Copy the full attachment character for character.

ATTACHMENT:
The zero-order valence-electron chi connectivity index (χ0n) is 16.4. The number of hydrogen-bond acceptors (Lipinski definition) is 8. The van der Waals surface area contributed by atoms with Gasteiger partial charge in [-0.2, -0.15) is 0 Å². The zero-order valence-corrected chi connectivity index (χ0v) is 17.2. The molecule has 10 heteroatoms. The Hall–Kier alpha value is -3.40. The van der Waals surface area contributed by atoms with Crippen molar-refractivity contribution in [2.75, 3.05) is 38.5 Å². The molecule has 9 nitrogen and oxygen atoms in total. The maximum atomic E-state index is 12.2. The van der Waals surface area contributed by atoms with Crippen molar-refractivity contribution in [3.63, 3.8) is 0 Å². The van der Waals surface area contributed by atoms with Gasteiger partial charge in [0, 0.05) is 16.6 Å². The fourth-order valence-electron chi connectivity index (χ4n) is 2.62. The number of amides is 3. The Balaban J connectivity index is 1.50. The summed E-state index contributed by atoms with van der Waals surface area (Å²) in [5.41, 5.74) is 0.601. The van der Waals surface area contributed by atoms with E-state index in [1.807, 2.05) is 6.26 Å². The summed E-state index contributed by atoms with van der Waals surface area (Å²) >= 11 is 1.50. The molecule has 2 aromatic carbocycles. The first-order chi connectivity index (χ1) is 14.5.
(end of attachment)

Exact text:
The zero-order valence-electron chi connectivity index (χ0n) is 16.4. The number of hydrogen-bond acceptors (Lipinski definition) is 8. The van der Waals surface area contributed by atoms with Gasteiger partial charge in [-0.2, -0.15) is 0 Å². The zero-order valence-corrected chi connectivity index (χ0v) is 17.2. The molecule has 10 heteroatoms. The Hall–Kier alpha value is -3.40. The van der Waals surface area contributed by atoms with Crippen molar-refractivity contribution in [2.75, 3.05) is 38.5 Å². The molecule has 9 nitrogen and oxygen atoms in total. The maximum atomic E-state index is 12.2. The van der Waals surface area contributed by atoms with Crippen molar-refractivity contribution in [3.63, 3.8) is 0 Å². The van der Waals surface area contributed by atoms with Gasteiger partial charge in [0, 0.05) is 16.6 Å². The fourth-order valence-electron chi connectivity index (χ4n) is 2.62. The number of amides is 3. The Balaban J connectivity index is 1.50. The summed E-state index contributed by atoms with van der Waals surface area (Å²) in [5.41, 5.74) is 0.601. The van der Waals surface area contributed by atoms with E-state index in [1.807, 2.05) is 6.26 Å². The summed E-state index contributed by atoms with van der Waals surface area (Å²) >= 11 is 1.50. The molecule has 2 aromatic carbocycles. The first-order chi connectivity index (χ1) is 14.5.